WASHINGTON FBI Director Robert Mueller’s top aide was told former CIA chief David Petraeus was having an extramarital affair that might have compromised national security a week before the Nov. 6 elections, a congressional official said Monday.
The disclosure raises fresh questions about why the FBI leadership withheld the information from the nation’s top intelligence official and the congressional committees that oversee the U.S. intelligence community until after President Barack Obama won re-election.
Had the affair that forced Petraeus’ startling resignation on Friday become public earlier, it might have stoked a political outcry already flaring over the deaths of the U.S. ambassador to Libya, two CIA contractors and a State Department staffer in a Sept. 11 attack on the U.S. consulate in Benghazi, Libya, by suspected Islamist extremists.
Meanwhile, new reports reveal that Petraeus told Paula Broadwell of Charlotte, with whom he was having an extramarital affair, to stop sending threatening emails to a family friend, Jill Kelley, after a federal investigation determined who was behind the harassment.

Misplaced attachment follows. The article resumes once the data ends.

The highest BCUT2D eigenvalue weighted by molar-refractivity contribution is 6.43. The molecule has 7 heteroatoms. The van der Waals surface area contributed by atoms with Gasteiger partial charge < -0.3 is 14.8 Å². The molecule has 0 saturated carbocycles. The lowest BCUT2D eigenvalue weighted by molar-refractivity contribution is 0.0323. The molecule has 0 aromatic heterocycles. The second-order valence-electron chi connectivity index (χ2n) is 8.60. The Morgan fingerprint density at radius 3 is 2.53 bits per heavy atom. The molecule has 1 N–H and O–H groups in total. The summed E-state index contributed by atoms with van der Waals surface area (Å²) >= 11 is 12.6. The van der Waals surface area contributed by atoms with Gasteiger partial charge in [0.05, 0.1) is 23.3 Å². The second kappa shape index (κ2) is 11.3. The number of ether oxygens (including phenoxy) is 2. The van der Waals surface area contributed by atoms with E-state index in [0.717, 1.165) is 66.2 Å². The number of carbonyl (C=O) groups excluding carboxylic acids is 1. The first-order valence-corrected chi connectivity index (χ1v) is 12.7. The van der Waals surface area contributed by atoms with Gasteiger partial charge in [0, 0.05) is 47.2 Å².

The FBI investigation that uncovered the affair began after Kelley, of Tampa, Fla., complained to an FBI agent, a personal friend, about what she considered threatening emails from an anonymous sender.
The emails reportedly accused Kelley, who became friends with Petraeus and his wife while the general served as head of the Tampa-based U.S. Central Command, of improper behavior with Petraeus.
The sender was eventually identified as Broadwell by FBI investigators, who found emails in her inbox that led them to conclude that she was having an affair with Petraeus. An FBI spokesman on Friday emphasized that Petraeus is not the target of any criminal probe or charges.
People close to Petraeus say his affair with Broadwell ended four months ago, around the time he emailed her about the harassment.
Spokesman: End was mutual